.Cover Up・ Zervos said yesterday Kissel engaged in :extensive activities; after the killing to cover it up, :not only rolling him up but putting the body in a sleeping bag,; boxing up the stained bed sheets, and instructing her maid to buy peppermint oil to cover the stench of the decomposing body.

He called Kissel・s account of the night of Nov. 2, 2003; from her husband・s attempts to sodomize her, to his attacking her with a baseball bat to her reaching for the statue and hitting him with it, :practically impossible.; :It would defy the rules of physics for her to reach out and grab an ornament to strike Robert Kissel while he is supposedly holding her by the ankles,; Zervos said.

Kissel, who is serving a life sentence and has arrived and left the court in a wheelchair, teared up while her testimony was repeated by Zervos.

:I wouldn・t want to go through another trial,; said Nancy・s father Ira Keeshin, who flew in from Chicago for the proceedings.

Special Situations

Robert Kissel moved to Hong Kong in 1998 with his wife from New York and worked as co-head of Asian special situations at Goldman Sachs Group Inc. before joining Merrill Lynch to head distressed assets department in 2000.

In the summer of 2003, Nancy Kissel began an affair with an electrical technician while at the family vacation home in Vermont. Robert Kissel discovered the affair and intended to discuss divorce proceedings with his wife on the eve of his death, according to evidence presented at the 2005 trial.

McCoy argued last week that hearsay evidence of Robert Kissel・s belief that his wife was spiking his drinks shouldn・t have been admitted. Such testimony prejudiced the jury as to her intent to kill, McCoy argued.

The case is HKSAR v. Nancy Ann Kissel, case no. FACC2/2009, Hong Kong Court of Final Appeal.


(Wall Street Journal)  Last Appeal for Expat   By Jonathan Cheng.  January 21, 2010.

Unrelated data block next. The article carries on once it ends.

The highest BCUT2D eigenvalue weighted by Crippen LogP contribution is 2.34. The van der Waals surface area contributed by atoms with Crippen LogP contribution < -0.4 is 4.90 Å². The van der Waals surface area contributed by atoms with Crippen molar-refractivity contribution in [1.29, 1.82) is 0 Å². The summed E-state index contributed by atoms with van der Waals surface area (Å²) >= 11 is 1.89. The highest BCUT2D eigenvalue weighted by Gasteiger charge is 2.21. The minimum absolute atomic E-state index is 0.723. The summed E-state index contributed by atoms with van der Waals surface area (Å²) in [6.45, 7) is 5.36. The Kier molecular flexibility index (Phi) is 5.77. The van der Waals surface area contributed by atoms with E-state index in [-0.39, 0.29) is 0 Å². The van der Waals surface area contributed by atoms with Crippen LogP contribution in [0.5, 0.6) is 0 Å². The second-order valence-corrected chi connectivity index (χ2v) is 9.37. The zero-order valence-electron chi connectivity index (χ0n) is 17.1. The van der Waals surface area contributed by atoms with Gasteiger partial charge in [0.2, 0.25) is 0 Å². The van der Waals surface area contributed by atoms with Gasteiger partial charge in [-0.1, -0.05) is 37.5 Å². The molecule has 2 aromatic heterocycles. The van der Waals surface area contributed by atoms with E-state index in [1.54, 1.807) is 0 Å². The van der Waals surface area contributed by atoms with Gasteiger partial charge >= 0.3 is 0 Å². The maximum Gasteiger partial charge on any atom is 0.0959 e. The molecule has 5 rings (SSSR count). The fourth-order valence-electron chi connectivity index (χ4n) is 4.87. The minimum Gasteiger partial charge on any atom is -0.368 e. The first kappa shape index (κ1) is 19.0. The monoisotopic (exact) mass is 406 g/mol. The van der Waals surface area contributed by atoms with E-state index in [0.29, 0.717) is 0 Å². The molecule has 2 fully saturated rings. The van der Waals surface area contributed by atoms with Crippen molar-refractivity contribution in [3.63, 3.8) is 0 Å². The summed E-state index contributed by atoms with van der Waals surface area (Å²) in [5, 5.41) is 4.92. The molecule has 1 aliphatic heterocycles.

A lawyer for Nancy Kissel, an American expatriate sentenced to life in prison for murdering her investment banker husband, made a final appeal for her freedom Thursday in a Hong Kong courtroom.

A decision is expected in a few weeks. In the event that her conviction is overturned, the prosecution said it would seek a retrial.

Ms. Kissel, a Michigan native, gained international notoriety after admitting to killing her husband, a senior banker with Merrill Lynch, in 2003. She has been in jail since her conviction in September 2005 after a widely publicized three-month trial that dominated conversation in Hong Kong's expatriate circles.

Prosecutors say Ms. Kissel served her husband, Robert Kissel, a drug-laced strawberry milkshake on the night of Nov. 2, 2003, before bludgeoning him to death with a statuette and rolling him up in a carpet. Ms. Kissel, now 45 years old, says she can't remember what happenedXonly that she may have killed her husband to protect herself after he came at her with a baseball bat during a domestic dispute.

Days after the murder, Hong Kong police found Mr. Kissel wrapped in the carpet and kept in a storeroom at the Kissels' luxury apartment complex.

During the original trial, Ms. Kissel's lawyers pushed for an acquittal, arguing that she acted in self-defense. Ms. Kissel described her husband as a violent cocaine user who forced her to perform abusive sexual acts that took a heavy toll on her psychological health.